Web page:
This promises to be an interesting event by Parliament Street:
We have all heard the arguments against Fracking, more seldom heard are the arguments for the process.
Parliament Street is pleased to host a discussion around the positive benefits of hydraulic fracturing especially in relation to creating jobs in the north of England, in particular.
Our speakers will be argue that implementing a US-style Energy Policy will benefit us as much as it has our cousins across the pond. Continue reading
I have just learned that Dr Helen Szamuely, erstwhile Head of Research for the Bruges Group, organiser of the Rally for Freedom, a founding member of UKIP, and longtime star of the Eurosceptic movement has passed away. On behalf of the Libertarian Alliance, I should like to express my condolences to her family and friends at this difficult time. Requiescat in pace.
LIBERTY IN THE AGE OF TRUMP, WITH JIM TURNEY
(4PM-6PM) 18TH FEBRUARY 2017
The Hoop and Toy (upstairs)
34 Thurloe Place, London, SW7 2HQ
Less than a month after the inauguration of Donald Trump as President of the United States, it is still unclear to many what exactly his presidency will mean for civil liberties, immigration, free markets, international trade, and war and peace. To discuss the Trump presidency and the US and European libertarian movements’ continued relevance, all are welcome to Mises UK’s intimate symposium in South Kensington featuring Jim Turney, former US Libertarian Party Chair. Free admission (donations welcome).
The Trump Presidency Will Not Be a Disaster
5th February 2017
Last night, I spoke at the Cambridge University Conservative Association’s staple event – Port & Policy – for a third time. The motion against which I spoke was that “This House Believes the Trump Presidency Will Be a Disaster.” The following was my argument, though not nearly so eloquently as written up here ex post facto:
It is an undeniable and perhaps regrettable fact that Presidents of the United States affect more people than just citizens of the United States. It therefore, sadly, matters to us which inadequate inhabits the White House far more than it matters who is currently President of Brazil. We are therefore required to pass judgement on US Presidents in a way in which we simply are not with regards to other world leaders. Continue reading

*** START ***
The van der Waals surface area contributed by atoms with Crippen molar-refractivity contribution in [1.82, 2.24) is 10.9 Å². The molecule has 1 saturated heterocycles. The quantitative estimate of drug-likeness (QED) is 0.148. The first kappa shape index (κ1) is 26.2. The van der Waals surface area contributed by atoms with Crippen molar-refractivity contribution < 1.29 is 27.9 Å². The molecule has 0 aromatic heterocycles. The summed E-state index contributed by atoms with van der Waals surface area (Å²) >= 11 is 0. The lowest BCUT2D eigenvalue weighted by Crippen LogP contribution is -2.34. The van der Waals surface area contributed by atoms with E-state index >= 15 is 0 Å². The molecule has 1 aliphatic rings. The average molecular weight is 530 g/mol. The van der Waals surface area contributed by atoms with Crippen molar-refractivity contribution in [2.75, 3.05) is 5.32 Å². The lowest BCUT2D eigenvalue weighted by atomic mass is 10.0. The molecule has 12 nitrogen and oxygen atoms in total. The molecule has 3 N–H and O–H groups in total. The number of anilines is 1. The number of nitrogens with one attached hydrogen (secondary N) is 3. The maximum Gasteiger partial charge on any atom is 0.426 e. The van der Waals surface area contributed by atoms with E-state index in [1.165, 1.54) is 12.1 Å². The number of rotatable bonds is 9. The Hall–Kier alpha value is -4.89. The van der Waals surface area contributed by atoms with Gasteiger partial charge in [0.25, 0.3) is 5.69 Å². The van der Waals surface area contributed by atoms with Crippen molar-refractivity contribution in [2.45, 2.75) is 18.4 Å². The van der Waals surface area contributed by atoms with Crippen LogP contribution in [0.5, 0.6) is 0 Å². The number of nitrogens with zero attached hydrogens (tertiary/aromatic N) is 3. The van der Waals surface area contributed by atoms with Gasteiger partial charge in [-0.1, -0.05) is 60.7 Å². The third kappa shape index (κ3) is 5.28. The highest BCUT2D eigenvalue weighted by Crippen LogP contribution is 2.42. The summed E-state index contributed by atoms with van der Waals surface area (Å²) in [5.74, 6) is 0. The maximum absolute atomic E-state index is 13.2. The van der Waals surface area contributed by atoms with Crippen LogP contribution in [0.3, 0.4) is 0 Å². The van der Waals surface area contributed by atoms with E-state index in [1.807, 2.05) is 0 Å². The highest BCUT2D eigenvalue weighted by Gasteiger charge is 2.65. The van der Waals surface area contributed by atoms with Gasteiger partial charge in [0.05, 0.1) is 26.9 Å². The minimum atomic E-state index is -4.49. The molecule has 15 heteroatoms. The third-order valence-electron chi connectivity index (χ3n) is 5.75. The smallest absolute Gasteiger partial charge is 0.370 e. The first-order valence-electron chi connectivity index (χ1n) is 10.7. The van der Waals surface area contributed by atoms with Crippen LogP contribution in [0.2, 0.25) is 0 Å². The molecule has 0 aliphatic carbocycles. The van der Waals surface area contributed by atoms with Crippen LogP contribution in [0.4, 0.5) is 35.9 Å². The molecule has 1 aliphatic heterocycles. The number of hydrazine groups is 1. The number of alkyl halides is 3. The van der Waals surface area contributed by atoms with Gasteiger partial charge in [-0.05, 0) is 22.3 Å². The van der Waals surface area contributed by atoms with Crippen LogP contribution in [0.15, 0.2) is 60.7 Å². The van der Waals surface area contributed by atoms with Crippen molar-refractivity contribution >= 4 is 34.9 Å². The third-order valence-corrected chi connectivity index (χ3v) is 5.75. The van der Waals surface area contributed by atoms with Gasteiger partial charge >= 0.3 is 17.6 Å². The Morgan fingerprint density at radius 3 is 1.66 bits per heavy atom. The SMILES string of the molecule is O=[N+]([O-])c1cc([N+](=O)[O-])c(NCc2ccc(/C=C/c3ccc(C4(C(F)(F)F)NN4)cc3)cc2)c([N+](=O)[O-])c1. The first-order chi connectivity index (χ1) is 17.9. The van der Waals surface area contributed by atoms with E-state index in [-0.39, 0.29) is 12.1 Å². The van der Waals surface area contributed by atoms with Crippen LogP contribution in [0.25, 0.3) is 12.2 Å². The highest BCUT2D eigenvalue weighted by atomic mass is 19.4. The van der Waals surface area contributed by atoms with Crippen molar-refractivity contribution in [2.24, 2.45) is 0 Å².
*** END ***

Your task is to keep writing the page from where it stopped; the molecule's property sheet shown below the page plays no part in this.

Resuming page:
Why was Charles I executed?
By Keir Martland
I am what might be jokingly termed a ‘crypto-Anglican.’ Often, I attend some of the more ‘High Church’ services in the Church of England, principally at my College Chapel when ‘on duty’ as a Warden, alongside my regular attendance of Roman Catholic services. This is partly out of a spirit of ecumenism and partly out of an aesthetic appreciation of Choral Evensong and Anglican High Mass according to the Book of Common Prayer. Indeed, there is much to recommend this kind of Anglicanism to the aesthete. Firstly, the Church of England owns – or rather, is in possession of – all the old Catholic churches in this country, and these churches are invariably the prettiest in the country. Secondly, there is something charming, but also interesting on an academic level, about the Cranmerian English of the Prayer Book, such as in the archaic and foreign-sounding “spare thou them.” Thirdly, the Anglican choral tradition is hard to compete with, and Choral Evensong – at least, at my College Chapel – is a delight for those who enjoy early Stuart and Restoration Era “Mag & Nuncs” and anthems (the works of Orlando Gibbons and Pelham Humphrey are particular favourites of mine). It is this rich tradition that the Personal Ordinariates established by Pope Benedict XVI seek to preserve.
And yet I digress already, for it is in a spirit of ecumenism (an entirely benign effect of Vatican II) and not aestheticism that I write today. Today is the 368th anniversary of the execution of the Anglican Martyr King Charles I. 368 years ago, Charles I was executed outside the Banqueting House at Whitehall following two Civil Wars, also known as the Wars of the Three Kingdoms. Charles had lost both Civil Wars and had failed to reach a settlement with the Scots, Parliament, or the Army, and eventually the latter took the initiative to break the deadlock, put him on “trial” following a royalist defeat in the Second Civil War, and murdered him. But why did this happen? Continue reading